So many articles have been written about shio-koji. You may have made it in your kitchen, and have been using it to cook up delicious meals. Shio-koji is a seasoning, which makes everything taste delicious and everyone happy. If you don’t know about it, or haven’t made or used it before, I will show you how to do.
Two weeks ago I did Shio-koji workshop at MOFAD, Brooklyn. All attendees prepared their shio-koji from scratch. After 10 days of nursing them, by now, everyone is enjoying their delicious babies in their kitchen.
Commercially-made shio-koji is available at Japanese food stores, but, I urge you to make your own. The process of making it is simple and great fun, and the end product is 100% natural – nothing more than koj-rice, sea salt and water. Koji-rice is easily available at Japanese food stores or online stores.
Let me introduce you to my people back in the 18th and 19th century (Edo period). This woodblock print depicts people crossing over the Nihonbashi bridge, the original site of the Tsukiji fish market. It was during this time that Shio-koji was a popular seasoning. Shio-koji fell out of favor when Japan marched for modernization.
Myoho Asari was born as a first child of Kojiya Honten in Ohita Prefecture, Japan. Kojiya Honten is a 320 years old company, which makes and sells koji-rice. One day she began to dig deep about the history of Shio-koji. She wanted to contribute to the expansion of her traditional family business. Her passion became the product of shio-koji. She appeared on television and radio programs, and traveled extensively to teach people about this ancient seasoning. Soon after, large and small food companies jumped on the same bandwagon and began producing Shio-koji products. Myoho Asari is known today in Japan as a ‘koji woman’.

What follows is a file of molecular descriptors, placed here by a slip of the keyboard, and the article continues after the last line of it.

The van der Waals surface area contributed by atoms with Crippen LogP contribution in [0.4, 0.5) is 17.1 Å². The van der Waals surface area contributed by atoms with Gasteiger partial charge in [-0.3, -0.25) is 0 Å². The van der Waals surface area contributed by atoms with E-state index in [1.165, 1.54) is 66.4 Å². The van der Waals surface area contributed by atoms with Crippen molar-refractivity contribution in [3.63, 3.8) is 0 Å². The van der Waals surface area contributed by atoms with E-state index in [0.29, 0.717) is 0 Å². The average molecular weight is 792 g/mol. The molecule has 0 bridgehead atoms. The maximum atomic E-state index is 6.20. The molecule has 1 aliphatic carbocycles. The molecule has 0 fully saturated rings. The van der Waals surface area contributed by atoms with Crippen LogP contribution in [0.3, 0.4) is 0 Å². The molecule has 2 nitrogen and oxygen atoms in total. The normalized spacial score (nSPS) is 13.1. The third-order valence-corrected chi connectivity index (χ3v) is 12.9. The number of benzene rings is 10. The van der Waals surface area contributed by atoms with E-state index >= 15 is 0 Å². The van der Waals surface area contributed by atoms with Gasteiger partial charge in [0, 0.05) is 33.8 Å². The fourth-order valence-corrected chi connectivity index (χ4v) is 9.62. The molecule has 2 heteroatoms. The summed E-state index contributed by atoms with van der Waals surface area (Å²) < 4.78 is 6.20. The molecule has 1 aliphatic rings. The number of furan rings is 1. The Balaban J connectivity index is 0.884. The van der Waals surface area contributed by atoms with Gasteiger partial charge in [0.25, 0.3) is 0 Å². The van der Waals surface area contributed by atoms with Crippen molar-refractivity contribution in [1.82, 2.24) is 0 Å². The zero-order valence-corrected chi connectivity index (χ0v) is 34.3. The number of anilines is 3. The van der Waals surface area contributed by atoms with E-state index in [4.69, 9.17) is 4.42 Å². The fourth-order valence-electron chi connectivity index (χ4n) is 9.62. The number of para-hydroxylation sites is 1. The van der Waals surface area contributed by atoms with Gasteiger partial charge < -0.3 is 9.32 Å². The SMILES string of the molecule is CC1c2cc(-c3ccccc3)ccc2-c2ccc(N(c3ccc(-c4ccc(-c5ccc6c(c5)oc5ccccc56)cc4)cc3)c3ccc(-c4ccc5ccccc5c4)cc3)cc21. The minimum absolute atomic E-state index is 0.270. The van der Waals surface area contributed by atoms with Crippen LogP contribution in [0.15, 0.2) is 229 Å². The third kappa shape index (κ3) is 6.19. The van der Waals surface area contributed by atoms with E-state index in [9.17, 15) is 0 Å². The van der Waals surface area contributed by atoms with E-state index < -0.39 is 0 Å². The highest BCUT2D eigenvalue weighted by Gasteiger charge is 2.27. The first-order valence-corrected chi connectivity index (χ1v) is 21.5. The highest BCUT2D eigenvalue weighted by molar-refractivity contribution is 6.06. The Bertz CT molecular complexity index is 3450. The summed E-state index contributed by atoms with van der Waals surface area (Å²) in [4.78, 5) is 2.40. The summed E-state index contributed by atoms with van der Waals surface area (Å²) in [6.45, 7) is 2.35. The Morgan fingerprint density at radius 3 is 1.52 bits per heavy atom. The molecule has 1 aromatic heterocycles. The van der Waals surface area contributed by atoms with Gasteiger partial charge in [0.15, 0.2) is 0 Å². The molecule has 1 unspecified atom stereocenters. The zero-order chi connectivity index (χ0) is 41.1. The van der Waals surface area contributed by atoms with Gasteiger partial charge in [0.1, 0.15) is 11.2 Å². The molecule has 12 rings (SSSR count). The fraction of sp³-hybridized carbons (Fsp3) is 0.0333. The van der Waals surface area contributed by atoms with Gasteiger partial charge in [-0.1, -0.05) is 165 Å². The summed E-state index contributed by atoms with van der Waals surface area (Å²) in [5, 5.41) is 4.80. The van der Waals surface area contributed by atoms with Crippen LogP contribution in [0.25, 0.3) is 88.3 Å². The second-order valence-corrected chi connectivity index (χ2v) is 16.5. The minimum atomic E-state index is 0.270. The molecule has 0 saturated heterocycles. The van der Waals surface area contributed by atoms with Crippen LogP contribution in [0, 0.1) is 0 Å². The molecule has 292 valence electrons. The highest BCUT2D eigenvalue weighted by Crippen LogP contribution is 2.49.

Koji is a fungal microorganism, which has been commercially used in Japan since 13th century to produce fermented products such as sake (rice wine), miso, shoyu (soy sauce), mirin and rice vinegar. Koji-rice is the steamed rice which was malted/inoculated with koji, and is the foundation of fermentation.
How to make shio-koji:
100g sea salt
300g koji rice (I recommend Cold Mountain Brand koji-rice: Japanese food store or on-line store)
500g water (soft water; NYC water is ideal!)
- Rub the shio-koji between your hands. Warm them up.
- Rub the shio-koji with the sea salt.
- Add 400g water and stir. After 15 to 20 minutes later add the remaining water and stir. Transfer the mixture to a sterilized jar with a lid. Keep the jar, covered, at room temperature.
- Next 5 days (during warm and hot climate) or 10 days (during cold winter time) once a day open the lid and stir the koji with a spoon for about 50 times. Treat shio-koji as your new baby. Needs proper care, or it goes sour or rebel!
- After 5 days or 10 days your shio-koji is ready to use. Firs 2 days koj-rice remains firm and voluminous. On the 3rd and 4th days the mixture becomes looser. Make sure that koji-rice is always covered with water (barely). Do not add additional water. At the end of maturation koji-rice becomes looser and develops faint sweetness.
HOW TO USE Shio-koji:
There is only one rule. Use 10% of shio-koji to the weight of the ingredient which you are pickling or cooking.
Example 1: 7 ounces (200g) chicken thigh needs 20g shio-koji to marinate for 20 minutes to overnight
Example 2: 7 ounces (200g) radishes, cut into slices, needs 20g shio-koji to pickle for 20 minutes to overnight
Shio-koji works for chicken, duck, pork, beef, fish, vegetables,…..everything. Good luck.